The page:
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Jeb

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Reply with quote  #15 
Finally an update on my tubeless odyssey. The Schwalbe Pro Ones are great tires, very comfortable and fast. Keep in mind the tires are fast, not me. I'm running them at 70f / 75r. They hold air as well as a tubed setup. They're 25mm and measure out at 27+. I bought them from Chain Reaction for $38 ea.

The Clement 36mm MSO tires had to be returned. Both tires had a side to side wobble. They did mount to a set of Velocity Blunt SL rims with no problem and seated with a floor pump. I'm replacing them with a set of Schwalbe G-One Allround microskin / TL easy based on my favorable experience with the Pro Ones.

Finally, the Panaracer Gravel King 40mm. I mounted them tubeless on the Blunt SL rims to stretch them out a bit before trying them on the Stan's Crest rims.  I mounted one by hand and the other needed one push with a lever but they both seated with soapy water and the floor pump. I let them sit for a couple of days and then put them on the Stan's. Got them on by hand and seated with the floor pump. I've put about 75 miles on them so far and I'm very happy with them. They are both measuring almost 44.5mm on the Crest rims at 40/45psi. I'm going to drop the pressure a few pounds. I weigh about 145 so should be able to go lower.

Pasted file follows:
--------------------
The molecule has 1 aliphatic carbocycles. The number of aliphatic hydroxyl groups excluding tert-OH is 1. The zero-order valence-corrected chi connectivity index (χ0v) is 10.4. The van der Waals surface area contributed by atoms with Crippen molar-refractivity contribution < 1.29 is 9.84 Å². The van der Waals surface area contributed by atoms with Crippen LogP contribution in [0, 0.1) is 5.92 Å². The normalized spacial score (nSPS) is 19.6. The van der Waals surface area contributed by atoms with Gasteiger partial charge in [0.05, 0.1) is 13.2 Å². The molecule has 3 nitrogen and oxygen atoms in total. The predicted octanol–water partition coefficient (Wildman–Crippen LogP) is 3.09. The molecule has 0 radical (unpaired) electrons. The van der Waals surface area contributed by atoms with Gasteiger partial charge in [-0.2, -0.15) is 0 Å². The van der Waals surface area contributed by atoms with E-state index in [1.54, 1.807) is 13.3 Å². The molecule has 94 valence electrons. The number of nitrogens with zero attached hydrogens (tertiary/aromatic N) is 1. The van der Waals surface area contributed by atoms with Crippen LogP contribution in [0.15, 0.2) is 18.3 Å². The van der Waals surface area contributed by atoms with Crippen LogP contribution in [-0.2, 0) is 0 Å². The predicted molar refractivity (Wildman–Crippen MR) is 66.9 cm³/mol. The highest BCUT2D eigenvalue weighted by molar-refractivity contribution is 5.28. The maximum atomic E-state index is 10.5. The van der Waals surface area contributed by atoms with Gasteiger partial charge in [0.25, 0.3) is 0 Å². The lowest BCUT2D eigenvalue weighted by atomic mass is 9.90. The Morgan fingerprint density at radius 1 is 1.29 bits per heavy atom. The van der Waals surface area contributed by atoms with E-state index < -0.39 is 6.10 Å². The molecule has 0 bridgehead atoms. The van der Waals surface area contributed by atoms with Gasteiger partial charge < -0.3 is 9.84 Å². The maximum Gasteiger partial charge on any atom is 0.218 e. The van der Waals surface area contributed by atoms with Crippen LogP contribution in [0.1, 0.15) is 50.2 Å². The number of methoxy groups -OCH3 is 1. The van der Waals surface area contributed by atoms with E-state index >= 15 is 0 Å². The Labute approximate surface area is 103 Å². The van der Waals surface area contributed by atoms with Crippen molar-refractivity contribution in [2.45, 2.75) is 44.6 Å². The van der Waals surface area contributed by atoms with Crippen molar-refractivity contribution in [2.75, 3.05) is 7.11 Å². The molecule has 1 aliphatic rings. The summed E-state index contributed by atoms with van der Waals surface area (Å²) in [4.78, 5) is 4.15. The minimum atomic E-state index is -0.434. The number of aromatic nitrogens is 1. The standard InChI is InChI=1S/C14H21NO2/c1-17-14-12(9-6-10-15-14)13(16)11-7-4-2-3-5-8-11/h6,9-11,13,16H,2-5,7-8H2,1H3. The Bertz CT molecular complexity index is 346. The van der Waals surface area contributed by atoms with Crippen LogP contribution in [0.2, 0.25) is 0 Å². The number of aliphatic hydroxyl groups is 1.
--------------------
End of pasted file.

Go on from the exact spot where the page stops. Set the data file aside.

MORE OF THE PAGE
So far it's definitely been a learning experience. It's a shame the Clements had the wobble as I really like the tubed versions I've used and was looking forward to trying them tubeless.
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NoCoGreg

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Reply with quote  #16 
"At what point do you decide to add or redo sealant?"

Orange Seal sells a dipstick which one can use to check the sealant after removing the valve core.  Alternatively one could make a dipstick with a long finishing nail and simply mark the level of the sealant after the initial installation.  Last I checked a package of 10 dipsticks was $8 online.  I'll sell ya 10 finishing nails for $7 [wink]

As the sealant dries (cures) inside the tire it adds very little weight - most of the weight is the liquid. 

To the question of how long it will last, in addition to temperature, the amount of air being lost from the tire will be a big factor.   Most (all?) sealants cure/harden as the pH changes. The liquid is there to keep the sealant viscous  so it will flow inside the tire. So "in theory" if one continues to add fresh sealant to the tire before the existing sealant cures, the fresh sealant will mix with the existing to keep it from becoming too viscous.  Thicker sealant should seal better as there will be a higher particle content.  It would be nice if sealant makers sold a solvent which one could add to the tire to rejuvenate (aka thin) the sealant.

Regarding freezing point - this will vary from brand to brand as some use more/less water and other chemicals.  CO2 inflation systems can be problematic as the blast of cold air can cause a thermal shock which precipitates the particles out of the sealant and reduce it's effectiveness (make it useless?).  As Leonard Zinn recommends, when inflating a tube with a cartridge, put the valve in the 12:00 position so the sealant will be at the bottom of the tire and inflate slowly to minimize the thermal shock.
http://www.velonews.com/2014/12/bikes-and-tech/technical-faq/technical-faq-tire-sealant-questions_355499

Cheers,
Greg